Performing Absolution Narratives in Restorative Justice

Research output: Contribution to journalJournal articleResearchpeer-review

Based on Goffman's notion of people performing contextually preferred identities, a qualitative study of victim–offender mediation shows that the roles adopted in mediation sessions reflect a moral assessment of the situation. This assessment is structured by a confessional ethos, including demanding remorse from the perpetrator and mercy from the victim. The powerful idea of confession and forgiveness as liberating and emancipative is seen as part of a Foucauldian, neoliberal effort working toward the same end as regular criminal proceedings: creating law-abiding citizens. However, creating law-abiding citizens is not encouraged through judiciary processes, sentencing and imprisonment, but by stimulating an inner, panoptic judge of conscience, motivating the perpetrator to remain within the law.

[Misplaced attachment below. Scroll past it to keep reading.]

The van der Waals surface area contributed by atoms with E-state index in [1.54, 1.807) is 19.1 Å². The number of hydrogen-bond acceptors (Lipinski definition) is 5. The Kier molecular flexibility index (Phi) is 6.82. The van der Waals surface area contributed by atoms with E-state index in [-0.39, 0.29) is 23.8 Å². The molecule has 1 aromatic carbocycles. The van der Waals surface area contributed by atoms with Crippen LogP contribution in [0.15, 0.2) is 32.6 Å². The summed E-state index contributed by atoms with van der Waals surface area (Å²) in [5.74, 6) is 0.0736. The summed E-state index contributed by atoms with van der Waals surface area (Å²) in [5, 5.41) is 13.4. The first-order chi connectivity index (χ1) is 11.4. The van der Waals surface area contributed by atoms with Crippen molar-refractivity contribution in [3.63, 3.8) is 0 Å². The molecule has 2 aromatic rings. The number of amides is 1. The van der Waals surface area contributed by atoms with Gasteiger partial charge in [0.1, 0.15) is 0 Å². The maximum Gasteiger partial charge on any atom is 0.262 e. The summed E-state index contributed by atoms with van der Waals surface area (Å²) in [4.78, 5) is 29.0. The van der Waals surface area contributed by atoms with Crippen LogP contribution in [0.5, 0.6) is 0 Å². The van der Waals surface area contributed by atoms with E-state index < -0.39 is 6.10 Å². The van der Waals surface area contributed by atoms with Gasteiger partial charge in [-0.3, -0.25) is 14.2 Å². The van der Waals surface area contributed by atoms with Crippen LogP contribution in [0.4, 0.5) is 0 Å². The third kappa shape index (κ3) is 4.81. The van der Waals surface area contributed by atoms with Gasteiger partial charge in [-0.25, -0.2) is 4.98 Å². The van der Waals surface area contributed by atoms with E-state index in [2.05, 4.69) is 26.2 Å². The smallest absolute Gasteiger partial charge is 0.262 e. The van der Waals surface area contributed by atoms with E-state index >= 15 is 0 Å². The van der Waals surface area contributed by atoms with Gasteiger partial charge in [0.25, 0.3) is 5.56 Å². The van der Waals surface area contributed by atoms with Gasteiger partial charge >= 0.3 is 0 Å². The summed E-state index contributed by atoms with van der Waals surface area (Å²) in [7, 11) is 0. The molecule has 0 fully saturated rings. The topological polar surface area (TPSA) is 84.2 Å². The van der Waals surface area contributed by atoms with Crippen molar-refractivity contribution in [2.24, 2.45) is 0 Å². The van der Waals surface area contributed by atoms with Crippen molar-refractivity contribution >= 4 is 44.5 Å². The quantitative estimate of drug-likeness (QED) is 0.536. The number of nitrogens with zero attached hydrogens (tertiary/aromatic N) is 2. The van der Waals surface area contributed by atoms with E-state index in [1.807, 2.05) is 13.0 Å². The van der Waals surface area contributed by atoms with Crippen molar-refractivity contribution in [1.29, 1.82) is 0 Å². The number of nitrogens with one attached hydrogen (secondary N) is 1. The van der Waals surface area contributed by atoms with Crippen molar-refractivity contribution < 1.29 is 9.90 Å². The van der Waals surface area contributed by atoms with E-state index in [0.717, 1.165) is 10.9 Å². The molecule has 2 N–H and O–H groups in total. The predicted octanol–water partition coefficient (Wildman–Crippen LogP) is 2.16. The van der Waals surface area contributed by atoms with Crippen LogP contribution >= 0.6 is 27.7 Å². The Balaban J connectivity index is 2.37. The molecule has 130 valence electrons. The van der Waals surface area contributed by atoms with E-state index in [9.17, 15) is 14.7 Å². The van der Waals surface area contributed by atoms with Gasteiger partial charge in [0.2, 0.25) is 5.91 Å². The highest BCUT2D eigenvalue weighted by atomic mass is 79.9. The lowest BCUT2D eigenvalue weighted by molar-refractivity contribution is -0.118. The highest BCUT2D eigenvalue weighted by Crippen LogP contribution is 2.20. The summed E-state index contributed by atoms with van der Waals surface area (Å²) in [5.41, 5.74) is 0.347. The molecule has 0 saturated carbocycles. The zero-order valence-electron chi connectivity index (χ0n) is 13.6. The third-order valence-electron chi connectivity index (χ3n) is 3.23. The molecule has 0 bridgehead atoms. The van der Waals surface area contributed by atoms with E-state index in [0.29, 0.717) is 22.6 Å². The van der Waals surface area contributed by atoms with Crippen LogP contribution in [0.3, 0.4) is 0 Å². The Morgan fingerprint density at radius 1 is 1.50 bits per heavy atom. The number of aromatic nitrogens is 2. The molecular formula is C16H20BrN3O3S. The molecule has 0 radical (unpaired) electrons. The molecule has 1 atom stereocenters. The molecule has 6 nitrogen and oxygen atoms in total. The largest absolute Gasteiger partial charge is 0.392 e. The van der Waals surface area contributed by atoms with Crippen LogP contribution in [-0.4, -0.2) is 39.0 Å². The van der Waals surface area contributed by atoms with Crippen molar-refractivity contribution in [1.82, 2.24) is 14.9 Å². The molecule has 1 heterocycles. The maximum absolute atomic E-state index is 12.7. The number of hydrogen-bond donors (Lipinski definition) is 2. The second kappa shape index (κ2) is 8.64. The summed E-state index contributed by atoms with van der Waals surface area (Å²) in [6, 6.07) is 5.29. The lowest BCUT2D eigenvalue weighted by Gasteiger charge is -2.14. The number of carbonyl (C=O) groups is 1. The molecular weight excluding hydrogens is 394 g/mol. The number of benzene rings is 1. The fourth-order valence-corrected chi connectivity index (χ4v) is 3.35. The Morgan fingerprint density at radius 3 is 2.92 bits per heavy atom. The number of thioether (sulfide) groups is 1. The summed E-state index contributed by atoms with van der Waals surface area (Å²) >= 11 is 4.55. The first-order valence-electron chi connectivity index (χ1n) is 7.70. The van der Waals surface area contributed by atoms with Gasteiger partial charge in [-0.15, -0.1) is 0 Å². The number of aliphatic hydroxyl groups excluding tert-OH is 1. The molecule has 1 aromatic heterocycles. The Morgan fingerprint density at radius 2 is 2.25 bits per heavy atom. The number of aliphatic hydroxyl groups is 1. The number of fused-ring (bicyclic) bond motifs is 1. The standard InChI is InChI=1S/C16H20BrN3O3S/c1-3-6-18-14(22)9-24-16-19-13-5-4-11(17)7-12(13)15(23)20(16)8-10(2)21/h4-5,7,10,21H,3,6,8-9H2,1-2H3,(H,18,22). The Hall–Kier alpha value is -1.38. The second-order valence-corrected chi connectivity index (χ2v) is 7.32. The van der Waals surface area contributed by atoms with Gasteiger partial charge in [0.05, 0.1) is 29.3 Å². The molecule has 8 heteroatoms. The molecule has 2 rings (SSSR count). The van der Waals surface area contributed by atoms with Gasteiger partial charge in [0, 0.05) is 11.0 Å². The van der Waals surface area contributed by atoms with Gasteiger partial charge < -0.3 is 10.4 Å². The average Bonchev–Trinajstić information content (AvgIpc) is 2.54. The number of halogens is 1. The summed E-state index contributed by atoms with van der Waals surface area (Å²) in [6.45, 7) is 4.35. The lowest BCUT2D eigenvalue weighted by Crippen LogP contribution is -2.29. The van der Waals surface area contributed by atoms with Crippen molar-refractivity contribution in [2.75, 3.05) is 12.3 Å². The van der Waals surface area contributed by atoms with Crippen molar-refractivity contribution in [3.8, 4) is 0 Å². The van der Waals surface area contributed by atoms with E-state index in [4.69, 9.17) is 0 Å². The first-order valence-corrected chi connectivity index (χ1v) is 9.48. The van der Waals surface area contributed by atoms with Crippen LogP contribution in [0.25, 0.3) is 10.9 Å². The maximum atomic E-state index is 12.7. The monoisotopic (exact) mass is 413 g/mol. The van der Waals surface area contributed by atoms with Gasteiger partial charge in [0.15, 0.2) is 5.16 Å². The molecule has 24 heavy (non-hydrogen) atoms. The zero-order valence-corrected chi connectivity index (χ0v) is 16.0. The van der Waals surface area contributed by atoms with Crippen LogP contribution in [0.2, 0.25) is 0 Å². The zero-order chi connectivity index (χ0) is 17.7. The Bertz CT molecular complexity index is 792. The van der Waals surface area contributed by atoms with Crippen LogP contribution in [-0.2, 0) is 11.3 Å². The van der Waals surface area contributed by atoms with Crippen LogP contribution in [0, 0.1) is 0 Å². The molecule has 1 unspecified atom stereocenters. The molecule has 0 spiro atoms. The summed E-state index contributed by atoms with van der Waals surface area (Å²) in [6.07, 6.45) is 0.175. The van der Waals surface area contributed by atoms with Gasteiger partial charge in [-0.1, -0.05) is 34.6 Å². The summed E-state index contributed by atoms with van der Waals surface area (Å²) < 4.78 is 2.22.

Original languageEnglish
JournalRestorative Justice
Volume3
Issue number1 Routledge
Pages (from-to)28-48
Number of pages21
ISSN2050-4721
DOIs
Publication statusPublished - 11 Sep 2015

    Research areas

  • The Faculty of Law - Restorative justice , Mediation, Religious aspects, Goffman, Foucault, Interactionism, Neoliberalism, Pastoral power

ID: 131355419